Kings Cross could soon be receiving a makeover worthy of your favourite chick flick montages – think Mia Thermopolis in The Princess Diaries level – thanks to the City of Sydney's backing of a proposal to reinvigorate the precinct as a hub for arts, culture and nightlife.
However, rehabilitating the so-called 'Golden Mile' may take more than just superficial upgrades. For many Sydneysiders, King's Cross still exists as the once-violent home of the "king hit", lined with cheap backpacker hostels and late-night strip clubs. That reputation was further entrenched when Sydney's lockout laws were lifted everywhere except King's Cross, where the restrictions remained due to the area being deemed at "high risk" of alcohol-fuelled violence, despite a steep decline in hospitality businesses.
After six years of trading regulations, nightspots outside of Kings Cross welcomed the lifting of the lockouts earlier this year, but that celebration was short-lived. Beginning in mid-March, Sydney's shutdown in response to the global health crisis began to wreak unprecedented havoc on all of Sydney's neighbourhoods, but those heavily reliant on the hospitality, entertainment and the arts sectors were most severely impacted. For a suburb with an already shaky nighttime economy, like Kings Cross, the events of recent weeks could prove the fatal blow. However, think tank the Committee for Sydney is determined to give the precinct a new lease on life.
The Committee for Sydney's proposal, the Night-Time Precinct Vision for Kings Cross Project, has been backed by the City of Sydney with a grant of $40,000 to fund the development of a plan which would see the reinvention of Kings Cross through a range of measures – including reopening of the Minerva Theatre on Orwell Street, revamping the train station, and creating more and safer opportunities for late-night transport.
Jess Scully, deputy lord mayor of the City of Sydney, has high hopes for the future of King's Cross. Refurbishing the Minerva Theatre is one opportunity for the precinct to reassert itself as a centre for the arts, Scully says, though King's Cross's challenge might have more to do with its problematic image crisis, rather than a lack of cultural offerings. With the wealth of theatres already operating in the area – including KXT, the Old Fitz, the Darlinghurst Theatre Company's Eternity Playhouse and the Stables, home of the Griffin Theatre Company – King's Cross already has all the substance to be considered a vital hub in Sydney's cultural scene. The hurdle will be in enabling the area to shed its reputation as a once rowdy night-time precinct gone to seed, and reimagining it in the minds of Sydneysiders as a lively, culturally rich destination in its own right.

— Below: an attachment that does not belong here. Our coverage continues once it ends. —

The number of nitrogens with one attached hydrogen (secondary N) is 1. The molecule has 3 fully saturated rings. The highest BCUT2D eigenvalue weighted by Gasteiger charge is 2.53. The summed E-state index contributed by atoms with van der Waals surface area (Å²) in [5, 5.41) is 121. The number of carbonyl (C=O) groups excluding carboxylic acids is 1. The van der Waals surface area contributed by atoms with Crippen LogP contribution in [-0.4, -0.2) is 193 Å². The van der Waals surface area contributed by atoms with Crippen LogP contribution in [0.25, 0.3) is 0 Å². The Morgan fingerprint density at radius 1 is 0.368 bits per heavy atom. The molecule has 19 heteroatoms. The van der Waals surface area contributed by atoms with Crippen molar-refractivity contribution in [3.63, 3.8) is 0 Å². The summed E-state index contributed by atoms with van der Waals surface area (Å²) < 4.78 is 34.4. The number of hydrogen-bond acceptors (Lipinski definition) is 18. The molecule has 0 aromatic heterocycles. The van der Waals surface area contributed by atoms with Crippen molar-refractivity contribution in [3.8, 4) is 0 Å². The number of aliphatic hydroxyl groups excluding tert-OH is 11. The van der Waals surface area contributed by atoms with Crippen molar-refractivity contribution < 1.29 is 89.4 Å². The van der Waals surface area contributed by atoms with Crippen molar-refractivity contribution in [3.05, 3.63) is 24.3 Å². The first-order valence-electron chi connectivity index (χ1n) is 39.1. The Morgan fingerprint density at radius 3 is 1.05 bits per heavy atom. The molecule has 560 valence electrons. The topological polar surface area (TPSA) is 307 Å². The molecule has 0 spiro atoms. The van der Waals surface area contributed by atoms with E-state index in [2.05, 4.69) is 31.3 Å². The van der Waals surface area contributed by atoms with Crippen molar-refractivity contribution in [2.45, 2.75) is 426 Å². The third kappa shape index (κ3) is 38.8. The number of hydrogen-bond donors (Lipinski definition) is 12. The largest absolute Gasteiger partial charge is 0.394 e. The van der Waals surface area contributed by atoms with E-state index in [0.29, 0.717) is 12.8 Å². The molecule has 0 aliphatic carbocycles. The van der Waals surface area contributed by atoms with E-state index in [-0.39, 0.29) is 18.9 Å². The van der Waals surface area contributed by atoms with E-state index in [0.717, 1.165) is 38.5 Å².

Scully says that while the Committee for Sydney's plan will reinvigorate the area by giving Kings Cross a new identity as a cultural hub, it's up to the businesses on the ground to do the bulk of the legwork and deliver the reality of the offering. For King's Cross, and for what it represents to the broader city, the Night-Time Precinct Vision for Kings Cross Project is a "recovery vision", which is expected to be finalised and launched in June 2021. While the Committee develops its plan, the City of Sydney is working on widening pedestrian walkways on Macleay Street, and expanding green spaces by creating more rain gardens where water can be collected.
In the wake of Covid-19 lockdown, the night-time, entertainment and hospitality industries "have been the hardest hit, and they may take the longest time to recover", according to Scully. Now more than ever, the Committee's vision for Sydney is a rallying show of faith in one of Sydney's most storied and fascinating districts. And while a new theatre, station and public infrastructure will help, what the Cross really needs is for its story to be retold.